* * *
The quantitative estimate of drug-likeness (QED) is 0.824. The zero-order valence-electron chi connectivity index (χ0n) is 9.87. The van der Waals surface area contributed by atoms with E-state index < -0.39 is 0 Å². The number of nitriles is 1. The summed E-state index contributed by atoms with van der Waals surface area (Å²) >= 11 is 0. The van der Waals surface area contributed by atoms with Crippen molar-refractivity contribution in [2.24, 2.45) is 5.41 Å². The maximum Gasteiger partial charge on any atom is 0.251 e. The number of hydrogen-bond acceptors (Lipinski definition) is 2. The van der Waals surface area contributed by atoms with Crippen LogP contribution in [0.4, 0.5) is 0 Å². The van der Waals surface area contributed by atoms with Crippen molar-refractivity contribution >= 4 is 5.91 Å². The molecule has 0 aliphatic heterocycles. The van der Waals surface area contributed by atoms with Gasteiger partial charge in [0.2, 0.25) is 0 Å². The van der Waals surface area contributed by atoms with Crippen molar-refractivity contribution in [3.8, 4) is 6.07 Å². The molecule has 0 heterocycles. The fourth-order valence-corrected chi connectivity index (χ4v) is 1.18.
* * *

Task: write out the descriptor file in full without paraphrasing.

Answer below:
The quantitative estimate of drug-likeness (QED) is 0.824. The zero-order valence-electron chi connectivity index (χ0n) is 9.87. The van der Waals surface area contributed by atoms with E-state index < -0.39 is 0 Å². The number of nitriles is 1. The summed E-state index contributed by atoms with van der Waals surface area (Å²) >= 11 is 0. The van der Waals surface area contributed by atoms with Crippen molar-refractivity contribution in [2.24, 2.45) is 5.41 Å². The maximum Gasteiger partial charge on any atom is 0.251 e. The number of hydrogen-bond acceptors (Lipinski definition) is 2. The van der Waals surface area contributed by atoms with Crippen LogP contribution in [0.4, 0.5) is 0 Å². The van der Waals surface area contributed by atoms with Crippen molar-refractivity contribution >= 4 is 5.91 Å². The molecule has 0 aliphatic heterocycles. The van der Waals surface area contributed by atoms with Gasteiger partial charge in [0.2, 0.25) is 0 Å². The van der Waals surface area contributed by atoms with Crippen molar-refractivity contribution in [3.8, 4) is 6.07 Å². The molecule has 0 heterocycles. The fourth-order valence-corrected chi connectivity index (χ4v) is 1.18.